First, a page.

For my sister, your sister, our sisters.
برای خواهرم، خواهرت، خواهرامون
.برای زن، زندگی، آزادی
“For my sister, your sister, our sisters. For women, life, freedom.”
These words have become a rallying cry for those fighting for the rights of women in Iran.
On September 16, 22-year-old Mahsa Amini was killed in Tehran under police custody after being arrested for not wearing her hijab according to government standards.
In the following days, Nika Shakarami, and Sarina Esmaeilzadeh were also killed fighting for equitable treatment.
Amini’s death and its significance in the push for equitable treatment of women in Iran were also felt by Iranian students at NC State.
Alan Yeh, a Master of Industrial Design student known for his vibrant murals on campus, was approached by the NC State Iranian Student Association (ISA) to use his talents. Together, they are making an effort to bring awareness to the significance of Amini’s death and the treatment of Iranian women everywhere.
A fellow student connected Yeh and ISA. The organization has also been working to bring together students through events on campus, such as a recent memorial to the life of Amini.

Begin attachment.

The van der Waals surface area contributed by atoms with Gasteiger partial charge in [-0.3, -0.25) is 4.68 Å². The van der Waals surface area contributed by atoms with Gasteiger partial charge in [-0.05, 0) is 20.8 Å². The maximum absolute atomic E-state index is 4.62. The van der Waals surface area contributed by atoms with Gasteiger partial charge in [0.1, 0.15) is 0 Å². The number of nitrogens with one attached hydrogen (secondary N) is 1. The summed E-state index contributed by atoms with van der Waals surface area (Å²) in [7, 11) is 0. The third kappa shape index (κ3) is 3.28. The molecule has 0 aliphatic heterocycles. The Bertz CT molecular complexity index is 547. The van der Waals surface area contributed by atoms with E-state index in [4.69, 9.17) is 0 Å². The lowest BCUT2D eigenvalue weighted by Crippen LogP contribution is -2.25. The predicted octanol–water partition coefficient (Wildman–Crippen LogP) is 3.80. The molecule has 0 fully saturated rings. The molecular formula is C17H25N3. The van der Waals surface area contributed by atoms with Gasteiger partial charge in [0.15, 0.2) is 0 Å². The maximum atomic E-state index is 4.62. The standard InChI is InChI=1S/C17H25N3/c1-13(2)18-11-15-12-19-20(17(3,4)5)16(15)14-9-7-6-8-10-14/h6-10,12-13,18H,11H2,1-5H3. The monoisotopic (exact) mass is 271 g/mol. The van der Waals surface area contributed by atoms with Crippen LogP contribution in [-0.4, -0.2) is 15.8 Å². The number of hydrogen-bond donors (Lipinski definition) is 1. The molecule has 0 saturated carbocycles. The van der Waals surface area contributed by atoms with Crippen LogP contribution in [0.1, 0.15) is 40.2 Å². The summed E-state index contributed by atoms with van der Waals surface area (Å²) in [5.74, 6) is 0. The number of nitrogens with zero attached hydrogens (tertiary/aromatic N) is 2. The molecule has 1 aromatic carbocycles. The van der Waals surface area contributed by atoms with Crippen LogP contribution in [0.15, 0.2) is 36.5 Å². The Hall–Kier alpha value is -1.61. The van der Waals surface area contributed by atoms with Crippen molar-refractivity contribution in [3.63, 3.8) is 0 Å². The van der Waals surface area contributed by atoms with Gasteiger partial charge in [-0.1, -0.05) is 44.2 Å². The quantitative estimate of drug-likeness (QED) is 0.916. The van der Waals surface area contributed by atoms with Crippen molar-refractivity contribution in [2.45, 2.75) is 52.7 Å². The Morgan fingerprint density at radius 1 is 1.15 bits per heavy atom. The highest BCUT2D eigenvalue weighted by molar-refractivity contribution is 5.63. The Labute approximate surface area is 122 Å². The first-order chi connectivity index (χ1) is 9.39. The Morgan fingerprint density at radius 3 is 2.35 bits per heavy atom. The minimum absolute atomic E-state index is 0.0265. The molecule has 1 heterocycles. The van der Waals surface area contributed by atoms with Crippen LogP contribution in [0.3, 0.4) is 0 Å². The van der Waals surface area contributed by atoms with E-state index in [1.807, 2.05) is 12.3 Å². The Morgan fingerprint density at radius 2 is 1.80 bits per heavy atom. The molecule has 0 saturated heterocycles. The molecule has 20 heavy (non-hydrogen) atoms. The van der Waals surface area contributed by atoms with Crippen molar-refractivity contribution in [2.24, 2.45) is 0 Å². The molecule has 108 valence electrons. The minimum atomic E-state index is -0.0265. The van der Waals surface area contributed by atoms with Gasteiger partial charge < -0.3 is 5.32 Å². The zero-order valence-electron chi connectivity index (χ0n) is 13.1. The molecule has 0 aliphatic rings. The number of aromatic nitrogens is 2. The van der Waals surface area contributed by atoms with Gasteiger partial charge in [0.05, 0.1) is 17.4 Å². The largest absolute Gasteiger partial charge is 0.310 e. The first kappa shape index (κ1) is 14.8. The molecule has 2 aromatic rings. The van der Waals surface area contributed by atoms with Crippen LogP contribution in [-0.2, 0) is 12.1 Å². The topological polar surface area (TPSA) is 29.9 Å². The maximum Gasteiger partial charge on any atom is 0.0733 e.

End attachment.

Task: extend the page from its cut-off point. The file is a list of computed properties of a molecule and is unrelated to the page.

“As a designer, I believe every piece of art can speak louder than words, so I decided to reflect that,” the student said. “I am a fan of graffiti because it is a strong form of expression but I couldn’t do it, so I asked Alan for help. He was so supportive and we together could come up with an idea for that mural and he drew that masterfully.”
When it came time to paint, it was more than just Yeh who arrived at NC State’s Free Expression Tunnel to commemorate the moment – Iranian and allied students from across the university united to raise awareness as well.
“It was an honor to be asked to help paint this mural on behalf of the Iranian Students of NC State,” says Yeh. “I think as designers, it is our duty to speak up for the disadvantaged and to promote kindness in whatever ways we can. I’m happy I was able to play a small part in bringing awareness to Women’s ongoing struggle in Iran to fight for their rights.”
This post was originally published in College of Design Blog.